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Luc
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Luc
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PostSun Jan 02, 2022 8:02 pm 
I have crampons, but that seems excessive.

Would be happy to buy or rent from someone. I'm currently wearing Zamberlain Sz 11 (mens) backpacking boots.

If you think crampons are more appropriate, that feedback would be appreciated, too.

I'm located in Seattle/Columbia City.

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DadFly
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PostTue Jan 04, 2022 12:30 pm 
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Luc
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Luc
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PostTue Jan 04, 2022 1:44 pm 
Thanks!

I have gone down the rabbit hole on these. I can't believe there are soooooo many makes. Obviously a lot are crap, but I don't know why it's so saturated with different makers.

It's hard to justify the nicer $75ish dollar versions when it will most likely only be used for 1hr on each end of the trip, and probably never here at home.

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Eric Hansen
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Eric Hansen
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PostWed Jan 05, 2022 10:21 pm 
Luc, hi. I've done 45 Grand Canyon backpacks (all winter, November to February) over the years and yes Micro Spikes are nice to have. You can go much cheaper and get the one strap under the instep kind (basically ice fisherman tools) but it is hard to keep them in place. Depends on your tolerance for risk, tolerance for monkeying around with the straps twice an hour, which trail you are on, how hard the ice/snow is. Some of the trails have considerable exposure at their edge, Grandview notably so. I'm in Wisconsin and find the Micro Spikes handy at home, nimble on snowy trails that are hardback. I'm still on my original pair, maybe 8 years old.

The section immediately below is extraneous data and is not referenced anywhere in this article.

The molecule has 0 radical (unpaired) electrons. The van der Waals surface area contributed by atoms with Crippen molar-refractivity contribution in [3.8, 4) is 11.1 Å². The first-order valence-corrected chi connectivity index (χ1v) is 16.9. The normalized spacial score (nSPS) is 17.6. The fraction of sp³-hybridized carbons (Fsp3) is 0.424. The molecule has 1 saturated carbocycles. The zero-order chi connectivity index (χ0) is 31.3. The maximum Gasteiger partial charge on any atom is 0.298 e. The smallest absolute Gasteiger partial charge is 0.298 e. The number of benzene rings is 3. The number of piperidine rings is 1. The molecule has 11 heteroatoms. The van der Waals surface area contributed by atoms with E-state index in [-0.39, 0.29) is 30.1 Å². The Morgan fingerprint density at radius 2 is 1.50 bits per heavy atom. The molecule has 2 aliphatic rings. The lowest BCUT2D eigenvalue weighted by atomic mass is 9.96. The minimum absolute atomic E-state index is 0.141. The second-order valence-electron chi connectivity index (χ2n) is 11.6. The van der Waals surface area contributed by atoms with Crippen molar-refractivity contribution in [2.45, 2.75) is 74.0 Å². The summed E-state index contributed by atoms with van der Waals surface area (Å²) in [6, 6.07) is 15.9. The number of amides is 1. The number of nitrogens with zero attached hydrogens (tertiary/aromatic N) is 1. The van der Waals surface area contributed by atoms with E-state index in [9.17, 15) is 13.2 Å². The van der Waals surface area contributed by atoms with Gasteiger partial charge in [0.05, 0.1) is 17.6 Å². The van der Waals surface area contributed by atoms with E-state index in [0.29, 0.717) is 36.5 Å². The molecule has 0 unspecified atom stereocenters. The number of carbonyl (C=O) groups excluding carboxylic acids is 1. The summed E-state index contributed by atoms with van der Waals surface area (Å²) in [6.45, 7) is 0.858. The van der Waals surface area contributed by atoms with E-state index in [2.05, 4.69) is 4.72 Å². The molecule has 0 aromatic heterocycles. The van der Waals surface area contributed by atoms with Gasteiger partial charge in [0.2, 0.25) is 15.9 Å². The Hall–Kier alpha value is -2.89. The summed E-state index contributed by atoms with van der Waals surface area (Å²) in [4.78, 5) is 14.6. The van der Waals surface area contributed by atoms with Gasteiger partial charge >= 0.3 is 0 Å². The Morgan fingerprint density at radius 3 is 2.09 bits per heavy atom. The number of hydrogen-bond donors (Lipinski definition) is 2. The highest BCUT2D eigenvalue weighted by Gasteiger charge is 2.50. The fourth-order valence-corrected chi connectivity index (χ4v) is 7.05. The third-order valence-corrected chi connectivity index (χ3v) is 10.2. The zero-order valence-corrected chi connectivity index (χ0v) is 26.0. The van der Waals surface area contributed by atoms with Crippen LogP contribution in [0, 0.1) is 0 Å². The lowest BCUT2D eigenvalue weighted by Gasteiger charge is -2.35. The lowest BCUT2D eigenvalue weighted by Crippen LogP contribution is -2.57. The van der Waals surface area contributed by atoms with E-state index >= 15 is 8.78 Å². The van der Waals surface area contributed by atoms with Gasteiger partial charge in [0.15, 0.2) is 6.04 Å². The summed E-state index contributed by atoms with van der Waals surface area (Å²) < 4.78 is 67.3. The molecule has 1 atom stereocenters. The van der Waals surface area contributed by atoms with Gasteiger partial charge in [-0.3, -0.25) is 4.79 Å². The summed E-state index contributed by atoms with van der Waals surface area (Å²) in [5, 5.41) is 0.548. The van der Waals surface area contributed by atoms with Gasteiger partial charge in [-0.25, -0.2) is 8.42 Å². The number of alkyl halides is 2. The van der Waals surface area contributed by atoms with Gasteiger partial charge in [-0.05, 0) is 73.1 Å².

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Bowregard
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PostFri Jan 14, 2022 9:45 pm 
Chainsen Snowline spikes are comparable to Microspikes and often can be found for less that 1/2 the price of Kahtoolas.

Amazon has the Chainsen Pro right now for $32.48. I have found them at REI or Sierra for $20-$30 at times.

Just be careful with the sizing - My wife wears size 9 shoes and I had to get Large size to fit her boots and XXL for me (11)

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Songs2
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PostTue Jan 18, 2022 5:44 pm 
I think microspikes of some sort would suffice, especially on better-traveled trails.
I went around March 20, 36 hours after a snowstorm closed I-40, and used Kahtoola microspikes for top of South Kaibab and Bright Angel trails.
Others who went in January used the same.
It was close to 80 degrees at the river on my trip.
Some find Hillsounds preferable to Kahtoolas.

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Chief Joseph
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Chief Joseph
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PostTue Jan 18, 2022 9:07 pm 
I really like my Katoolahs, I bought the large size and they were a bit loose on my size 10 boots so should fit an 11 well.

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Eric Hansen
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Eric Hansen
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PostTue Jan 25, 2022 11:02 am 
One other thought worth passing on about Grand Canyon trails in winter, and traction. Trails under the South Rim are typically in deep shade, a north slope under cliffs. Very slim chance, but not zero, that you could go over the edge because you didn't have Microspikes or similar.

What I think is a major benefit is that Microspikes, like poles, will lessen the burden on your knees and ankles of the lengthy descent (with a loaded pack).

The Kaibab and Bright Angel Trails both get beat up from mule traffic. The center of the trail, especially below the water bars, often is pitted and not the best choice. So, you end up doing what I call "on trail off trail route finding" to find the most mellow descent route. If there is major snow (it sometimes stretches out to the Tonto level) it can become a smooth snowy highway (mellow if you have Microspikes).

Some positives to the mule traffic. They will deliver a duffel (30lb. weight limit, $70 last I checked) that would allow you to resupply for lengthy trips. Up or down, Phantom Ranch only. Not, for example Indian Gardens. We have done several two week trips that way.

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